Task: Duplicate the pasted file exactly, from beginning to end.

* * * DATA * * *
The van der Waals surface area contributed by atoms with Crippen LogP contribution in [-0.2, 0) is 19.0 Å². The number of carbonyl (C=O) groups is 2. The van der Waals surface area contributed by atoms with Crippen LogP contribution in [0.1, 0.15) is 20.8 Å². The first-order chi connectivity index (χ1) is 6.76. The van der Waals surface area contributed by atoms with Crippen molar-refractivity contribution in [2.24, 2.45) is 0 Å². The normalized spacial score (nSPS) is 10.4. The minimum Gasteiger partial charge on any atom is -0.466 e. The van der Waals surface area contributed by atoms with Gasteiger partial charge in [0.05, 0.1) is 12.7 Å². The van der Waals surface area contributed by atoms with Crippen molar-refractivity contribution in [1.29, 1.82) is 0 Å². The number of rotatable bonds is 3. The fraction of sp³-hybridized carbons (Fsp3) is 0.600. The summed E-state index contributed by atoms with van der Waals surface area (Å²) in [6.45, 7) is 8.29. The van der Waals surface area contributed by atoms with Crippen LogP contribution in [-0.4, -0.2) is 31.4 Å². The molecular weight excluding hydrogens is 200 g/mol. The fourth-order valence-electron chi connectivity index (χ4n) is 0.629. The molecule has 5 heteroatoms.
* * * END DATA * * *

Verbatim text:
The van der Waals surface area contributed by atoms with Crippen LogP contribution in [-0.2, 0) is 19.0 Å². The number of carbonyl (C=O) groups is 2. The van der Waals surface area contributed by atoms with Crippen LogP contribution in [0.1, 0.15) is 20.8 Å². The first-order chi connectivity index (χ1) is 6.76. The van der Waals surface area contributed by atoms with Crippen molar-refractivity contribution in [2.24, 2.45) is 0 Å². The normalized spacial score (nSPS) is 10.4. The minimum Gasteiger partial charge on any atom is -0.466 e. The van der Waals surface area contributed by atoms with Gasteiger partial charge in [0.05, 0.1) is 12.7 Å². The van der Waals surface area contributed by atoms with Crippen molar-refractivity contribution in [1.29, 1.82) is 0 Å². The number of rotatable bonds is 3. The fraction of sp³-hybridized carbons (Fsp3) is 0.600. The summed E-state index contributed by atoms with van der Waals surface area (Å²) in [6.45, 7) is 8.29. The van der Waals surface area contributed by atoms with Crippen LogP contribution in [-0.4, -0.2) is 31.4 Å². The molecular weight excluding hydrogens is 200 g/mol. The fourth-order valence-electron chi connectivity index (χ4n) is 0.629. The molecule has 5 heteroatoms.